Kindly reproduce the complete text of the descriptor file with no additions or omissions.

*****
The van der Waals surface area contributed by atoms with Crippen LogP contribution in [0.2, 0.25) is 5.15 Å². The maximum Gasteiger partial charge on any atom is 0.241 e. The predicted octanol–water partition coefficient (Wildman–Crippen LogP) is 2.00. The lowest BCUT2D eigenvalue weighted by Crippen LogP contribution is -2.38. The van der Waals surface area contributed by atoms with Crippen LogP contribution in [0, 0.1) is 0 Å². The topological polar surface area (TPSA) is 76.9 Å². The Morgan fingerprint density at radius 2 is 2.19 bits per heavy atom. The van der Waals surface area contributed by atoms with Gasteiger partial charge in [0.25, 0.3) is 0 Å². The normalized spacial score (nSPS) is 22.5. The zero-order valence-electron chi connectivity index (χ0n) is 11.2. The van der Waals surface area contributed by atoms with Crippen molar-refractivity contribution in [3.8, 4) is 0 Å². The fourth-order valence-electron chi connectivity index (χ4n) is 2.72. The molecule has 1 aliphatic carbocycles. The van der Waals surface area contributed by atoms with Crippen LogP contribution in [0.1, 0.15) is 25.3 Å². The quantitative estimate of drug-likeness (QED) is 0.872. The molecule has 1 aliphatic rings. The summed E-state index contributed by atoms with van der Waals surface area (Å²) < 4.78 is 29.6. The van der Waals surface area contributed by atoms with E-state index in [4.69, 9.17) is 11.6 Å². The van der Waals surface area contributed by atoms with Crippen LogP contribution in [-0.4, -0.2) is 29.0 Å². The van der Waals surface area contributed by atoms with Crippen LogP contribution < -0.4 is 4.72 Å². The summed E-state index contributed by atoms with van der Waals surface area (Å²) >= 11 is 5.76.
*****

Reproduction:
The van der Waals surface area contributed by atoms with Crippen LogP contribution in [0.2, 0.25) is 5.15 Å². The maximum Gasteiger partial charge on any atom is 0.241 e. The predicted octanol–water partition coefficient (Wildman–Crippen LogP) is 2.00. The lowest BCUT2D eigenvalue weighted by Crippen LogP contribution is -2.38. The van der Waals surface area contributed by atoms with Crippen LogP contribution in [0, 0.1) is 0 Å². The topological polar surface area (TPSA) is 76.9 Å². The Morgan fingerprint density at radius 2 is 2.19 bits per heavy atom. The van der Waals surface area contributed by atoms with Gasteiger partial charge in [0.25, 0.3) is 0 Å². The normalized spacial score (nSPS) is 22.5. The zero-order valence-electron chi connectivity index (χ0n) is 11.2. The van der Waals surface area contributed by atoms with Crippen molar-refractivity contribution in [3.8, 4) is 0 Å². The fourth-order valence-electron chi connectivity index (χ4n) is 2.72. The molecule has 1 aliphatic carbocycles. The van der Waals surface area contributed by atoms with Crippen LogP contribution in [0.1, 0.15) is 25.3 Å². The quantitative estimate of drug-likeness (QED) is 0.872. The molecule has 1 aliphatic rings. The summed E-state index contributed by atoms with van der Waals surface area (Å²) < 4.78 is 29.6. The van der Waals surface area contributed by atoms with E-state index in [4.69, 9.17) is 11.6 Å². The van der Waals surface area contributed by atoms with Crippen LogP contribution in [-0.4, -0.2) is 29.0 Å². The van der Waals surface area contributed by atoms with Crippen LogP contribution < -0.4 is 4.72 Å². The summed E-state index contributed by atoms with van der Waals surface area (Å²) >= 11 is 5.76.